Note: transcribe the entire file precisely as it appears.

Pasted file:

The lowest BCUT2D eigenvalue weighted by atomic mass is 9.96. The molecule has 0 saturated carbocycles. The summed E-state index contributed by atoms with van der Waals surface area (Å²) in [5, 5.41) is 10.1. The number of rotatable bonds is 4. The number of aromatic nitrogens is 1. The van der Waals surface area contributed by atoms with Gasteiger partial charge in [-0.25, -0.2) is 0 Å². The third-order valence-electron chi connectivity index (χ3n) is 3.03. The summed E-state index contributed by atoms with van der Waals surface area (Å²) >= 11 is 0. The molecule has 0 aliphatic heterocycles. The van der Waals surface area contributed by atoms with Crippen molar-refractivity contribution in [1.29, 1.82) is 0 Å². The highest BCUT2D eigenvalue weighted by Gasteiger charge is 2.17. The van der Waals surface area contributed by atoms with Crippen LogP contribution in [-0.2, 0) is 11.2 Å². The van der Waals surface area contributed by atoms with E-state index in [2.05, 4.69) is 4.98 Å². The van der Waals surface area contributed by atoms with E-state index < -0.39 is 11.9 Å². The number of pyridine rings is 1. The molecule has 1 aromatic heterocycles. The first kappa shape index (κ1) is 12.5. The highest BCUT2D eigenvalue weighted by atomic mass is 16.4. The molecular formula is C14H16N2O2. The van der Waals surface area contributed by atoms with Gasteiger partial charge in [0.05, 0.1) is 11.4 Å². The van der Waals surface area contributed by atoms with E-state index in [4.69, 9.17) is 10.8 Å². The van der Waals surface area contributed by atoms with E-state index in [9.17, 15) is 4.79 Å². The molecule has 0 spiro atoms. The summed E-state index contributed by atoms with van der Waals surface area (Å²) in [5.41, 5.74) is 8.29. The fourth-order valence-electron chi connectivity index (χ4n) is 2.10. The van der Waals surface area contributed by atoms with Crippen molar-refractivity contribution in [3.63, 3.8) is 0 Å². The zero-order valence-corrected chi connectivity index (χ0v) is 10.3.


The lowest BCUT2D eigenvalue weighted by atomic mass is 9.96. The molecule has 0 saturated carbocycles. The summed E-state index contributed by atoms with van der Waals surface area (Å²) in [5, 5.41) is 10.1. The number of rotatable bonds is 4. The number of aromatic nitrogens is 1. The van der Waals surface area contributed by atoms with Gasteiger partial charge in [-0.25, -0.2) is 0 Å². The third-order valence-electron chi connectivity index (χ3n) is 3.03. The summed E-state index contributed by atoms with van der Waals surface area (Å²) >= 11 is 0. The molecule has 0 aliphatic heterocycles. The van der Waals surface area contributed by atoms with Crippen molar-refractivity contribution in [1.29, 1.82) is 0 Å². The highest BCUT2D eigenvalue weighted by Gasteiger charge is 2.17. The van der Waals surface area contributed by atoms with Crippen LogP contribution in [-0.2, 0) is 11.2 Å². The van der Waals surface area contributed by atoms with E-state index in [2.05, 4.69) is 4.98 Å². The van der Waals surface area contributed by atoms with E-state index < -0.39 is 11.9 Å². The number of pyridine rings is 1. The molecule has 1 aromatic heterocycles. The first kappa shape index (κ1) is 12.5. The highest BCUT2D eigenvalue weighted by atomic mass is 16.4. The molecular formula is C14H16N2O2. The van der Waals surface area contributed by atoms with Gasteiger partial charge in [0.05, 0.1) is 11.4 Å². The van der Waals surface area contributed by atoms with E-state index in [4.69, 9.17) is 10.8 Å². The van der Waals surface area contributed by atoms with E-state index in [9.17, 15) is 4.79 Å². The molecule has 0 spiro atoms. The summed E-state index contributed by atoms with van der Waals surface area (Å²) in [5.41, 5.74) is 8.29. The fourth-order valence-electron chi connectivity index (χ4n) is 2.10. The van der Waals surface area contributed by atoms with Crippen molar-refractivity contribution in [3.63, 3.8) is 0 Å². The zero-order valence-corrected chi connectivity index (χ0v) is 10.3.